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J Bacteriol. 2002 Jan;184(2):370-80.

Control of anthrax toxin gene expression by the transition state regulator abrB.

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  • 1Department of Microbiology and Molecular Genetics, The University of Texas-Houston Health Science Center Medical School, Houston, Texas 77030, USA.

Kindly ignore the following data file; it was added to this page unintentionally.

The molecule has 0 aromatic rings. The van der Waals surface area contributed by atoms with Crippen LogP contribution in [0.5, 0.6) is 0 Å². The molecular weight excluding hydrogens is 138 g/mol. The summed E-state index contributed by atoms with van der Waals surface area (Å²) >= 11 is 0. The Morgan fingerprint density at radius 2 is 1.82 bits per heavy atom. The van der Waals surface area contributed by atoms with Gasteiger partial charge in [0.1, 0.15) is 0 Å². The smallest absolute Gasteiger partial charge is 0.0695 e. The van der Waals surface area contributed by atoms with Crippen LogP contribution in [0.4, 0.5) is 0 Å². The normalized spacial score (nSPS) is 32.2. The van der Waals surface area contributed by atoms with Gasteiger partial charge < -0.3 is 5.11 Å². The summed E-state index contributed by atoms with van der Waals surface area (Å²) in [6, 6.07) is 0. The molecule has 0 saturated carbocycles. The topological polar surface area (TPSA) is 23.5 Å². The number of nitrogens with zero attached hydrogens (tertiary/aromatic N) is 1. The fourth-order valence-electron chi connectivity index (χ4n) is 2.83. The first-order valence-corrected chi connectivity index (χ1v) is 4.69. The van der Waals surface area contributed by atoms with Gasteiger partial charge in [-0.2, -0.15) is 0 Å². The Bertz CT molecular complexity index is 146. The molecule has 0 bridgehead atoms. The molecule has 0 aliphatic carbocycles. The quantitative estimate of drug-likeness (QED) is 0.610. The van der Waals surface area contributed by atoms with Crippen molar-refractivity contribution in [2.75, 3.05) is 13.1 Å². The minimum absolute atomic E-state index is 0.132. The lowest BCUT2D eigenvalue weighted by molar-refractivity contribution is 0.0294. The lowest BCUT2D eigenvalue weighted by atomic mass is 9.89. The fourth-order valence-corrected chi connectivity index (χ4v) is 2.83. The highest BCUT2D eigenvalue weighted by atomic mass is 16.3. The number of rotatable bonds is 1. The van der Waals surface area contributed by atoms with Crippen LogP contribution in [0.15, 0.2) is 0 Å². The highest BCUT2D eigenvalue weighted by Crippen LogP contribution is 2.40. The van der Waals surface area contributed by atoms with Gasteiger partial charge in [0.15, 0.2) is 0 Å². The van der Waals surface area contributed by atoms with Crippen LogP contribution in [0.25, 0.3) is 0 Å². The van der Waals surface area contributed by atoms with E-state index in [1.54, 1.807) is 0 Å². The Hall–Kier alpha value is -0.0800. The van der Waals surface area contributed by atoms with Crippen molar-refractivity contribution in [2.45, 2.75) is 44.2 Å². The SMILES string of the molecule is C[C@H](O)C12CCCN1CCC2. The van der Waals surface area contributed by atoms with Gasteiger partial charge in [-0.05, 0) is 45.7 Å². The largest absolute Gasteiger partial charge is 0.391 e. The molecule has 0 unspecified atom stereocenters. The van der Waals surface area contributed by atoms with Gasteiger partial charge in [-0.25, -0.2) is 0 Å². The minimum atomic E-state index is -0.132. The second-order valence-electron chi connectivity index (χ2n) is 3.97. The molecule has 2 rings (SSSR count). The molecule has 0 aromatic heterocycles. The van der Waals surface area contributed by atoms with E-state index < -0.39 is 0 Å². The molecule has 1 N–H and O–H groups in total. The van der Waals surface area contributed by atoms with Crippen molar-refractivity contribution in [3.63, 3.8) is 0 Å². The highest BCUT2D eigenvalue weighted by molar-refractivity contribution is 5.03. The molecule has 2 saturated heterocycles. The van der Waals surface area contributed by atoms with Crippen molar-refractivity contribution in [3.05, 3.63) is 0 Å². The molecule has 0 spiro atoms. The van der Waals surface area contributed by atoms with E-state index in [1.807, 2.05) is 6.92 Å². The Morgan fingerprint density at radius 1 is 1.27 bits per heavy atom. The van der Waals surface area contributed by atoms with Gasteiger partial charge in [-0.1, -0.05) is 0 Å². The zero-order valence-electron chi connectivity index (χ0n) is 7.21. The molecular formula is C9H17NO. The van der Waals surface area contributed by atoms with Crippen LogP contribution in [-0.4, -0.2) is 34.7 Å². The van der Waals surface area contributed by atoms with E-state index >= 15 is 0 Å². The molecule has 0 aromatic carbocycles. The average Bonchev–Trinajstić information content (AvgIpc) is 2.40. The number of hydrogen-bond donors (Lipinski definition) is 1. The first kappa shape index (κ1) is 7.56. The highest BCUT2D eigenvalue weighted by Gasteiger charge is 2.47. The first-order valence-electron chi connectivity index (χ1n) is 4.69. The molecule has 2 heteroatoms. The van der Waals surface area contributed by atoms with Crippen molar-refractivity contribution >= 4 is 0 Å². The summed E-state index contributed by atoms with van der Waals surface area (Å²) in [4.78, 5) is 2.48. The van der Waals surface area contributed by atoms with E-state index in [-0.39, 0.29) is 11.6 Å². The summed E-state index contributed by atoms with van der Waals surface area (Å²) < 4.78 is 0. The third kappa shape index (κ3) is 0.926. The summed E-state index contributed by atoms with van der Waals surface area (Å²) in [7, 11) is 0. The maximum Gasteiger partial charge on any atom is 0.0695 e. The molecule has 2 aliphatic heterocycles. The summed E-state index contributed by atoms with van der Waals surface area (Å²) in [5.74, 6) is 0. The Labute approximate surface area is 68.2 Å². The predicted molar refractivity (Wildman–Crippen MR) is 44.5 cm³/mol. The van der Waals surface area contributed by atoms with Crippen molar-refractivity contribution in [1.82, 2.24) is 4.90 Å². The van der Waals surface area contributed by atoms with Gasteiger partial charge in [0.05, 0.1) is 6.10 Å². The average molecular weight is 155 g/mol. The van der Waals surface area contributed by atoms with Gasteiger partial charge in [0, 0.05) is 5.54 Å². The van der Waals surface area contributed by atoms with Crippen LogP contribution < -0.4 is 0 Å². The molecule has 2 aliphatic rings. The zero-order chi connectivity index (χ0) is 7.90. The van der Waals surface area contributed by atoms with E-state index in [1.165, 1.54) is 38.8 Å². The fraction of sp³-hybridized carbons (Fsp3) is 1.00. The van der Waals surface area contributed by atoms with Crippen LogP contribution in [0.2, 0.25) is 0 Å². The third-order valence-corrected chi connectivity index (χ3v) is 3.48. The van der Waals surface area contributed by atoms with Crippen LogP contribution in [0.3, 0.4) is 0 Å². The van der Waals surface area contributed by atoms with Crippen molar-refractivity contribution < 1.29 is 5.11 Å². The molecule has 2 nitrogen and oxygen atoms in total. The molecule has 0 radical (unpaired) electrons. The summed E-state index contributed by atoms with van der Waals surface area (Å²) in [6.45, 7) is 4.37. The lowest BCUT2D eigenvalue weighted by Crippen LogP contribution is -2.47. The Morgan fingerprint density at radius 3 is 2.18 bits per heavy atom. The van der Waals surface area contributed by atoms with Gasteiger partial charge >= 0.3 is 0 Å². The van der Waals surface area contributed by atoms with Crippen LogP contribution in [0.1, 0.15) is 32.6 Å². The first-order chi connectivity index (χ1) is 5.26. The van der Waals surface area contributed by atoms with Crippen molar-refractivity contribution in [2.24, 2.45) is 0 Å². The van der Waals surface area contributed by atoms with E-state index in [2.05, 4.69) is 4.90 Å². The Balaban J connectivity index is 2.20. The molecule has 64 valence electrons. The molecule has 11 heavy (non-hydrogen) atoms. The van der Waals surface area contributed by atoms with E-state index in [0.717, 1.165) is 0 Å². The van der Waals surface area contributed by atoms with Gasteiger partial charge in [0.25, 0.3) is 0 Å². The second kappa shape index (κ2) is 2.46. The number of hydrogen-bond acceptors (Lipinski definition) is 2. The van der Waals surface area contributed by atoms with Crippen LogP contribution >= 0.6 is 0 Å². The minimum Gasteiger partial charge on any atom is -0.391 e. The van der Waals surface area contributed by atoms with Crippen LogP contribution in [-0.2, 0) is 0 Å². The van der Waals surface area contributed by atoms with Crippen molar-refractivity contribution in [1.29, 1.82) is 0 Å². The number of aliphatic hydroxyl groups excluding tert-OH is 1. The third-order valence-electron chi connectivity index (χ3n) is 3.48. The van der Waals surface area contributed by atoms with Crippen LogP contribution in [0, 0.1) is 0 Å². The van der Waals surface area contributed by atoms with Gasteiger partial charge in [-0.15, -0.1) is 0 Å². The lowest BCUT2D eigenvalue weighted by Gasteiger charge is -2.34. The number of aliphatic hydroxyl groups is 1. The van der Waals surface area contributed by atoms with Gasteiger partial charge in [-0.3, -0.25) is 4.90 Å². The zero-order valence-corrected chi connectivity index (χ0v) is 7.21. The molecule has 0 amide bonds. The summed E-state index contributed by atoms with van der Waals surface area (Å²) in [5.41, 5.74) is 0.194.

Bacillus anthracis produces the anthrax toxin proteins protective antigen (PA), lethal factor (LF), and edema factor (EF) in a growth phase-dependent manner when cultured in liquid medium. Expression of the toxin genes pagA, lef, and cya peaks in late log phase, and steady-state levels of the toxin proteins are highest during the transition into stationary phase. Here we show that an apparent transition state regulator negatively regulates toxin gene expression. We identified two orthologues of the B. subtilis transition state regulator abrB in the B. anthracis genome: one on the chromosome and one on the 182-kb virulence plasmid pXO1. The orthologue located on the chromosome is predicted to encode a 94-amino-acid protein that is 85% identical to B. subtilis AbrB. The hypothetical protein encoded on pXO1 is 41% identical to B. subtilis AbrB but missing 27 amino acid residues from the amino terminus compared to the B. subtilis protein. Deletion of the pXO1-encoded abrB orthologue did not affect toxin gene expression under the conditions tested. However, a B. anthracis mutant in which the chromosomal abrB gene was deleted expressed pagA earlier and at a higher level than the parent strain. Expression of a transcriptional pagA-lacZ fusion in the abrB mutant was increased up to 20-fold during early exponential growth compared to the parent strain and peaked in mid-exponential rather than late exponential phase. In contrast to the strong effect of abrB on pagA expression, lef-lacZ and cya-lacZ expression during early-log-phase growth was increased only two- to threefold in the abrB null mutant. Western hybridization analysis showed increased PA, LF, and EF synthesis by the mutant. As is true in B. subtilis, the B. anthracis abrB gene is negatively regulated by spo0A. Our findings tie anthrax toxin gene expression to the complex network of postexponential phase adaptive responses that have been well studied in B. subtilis.

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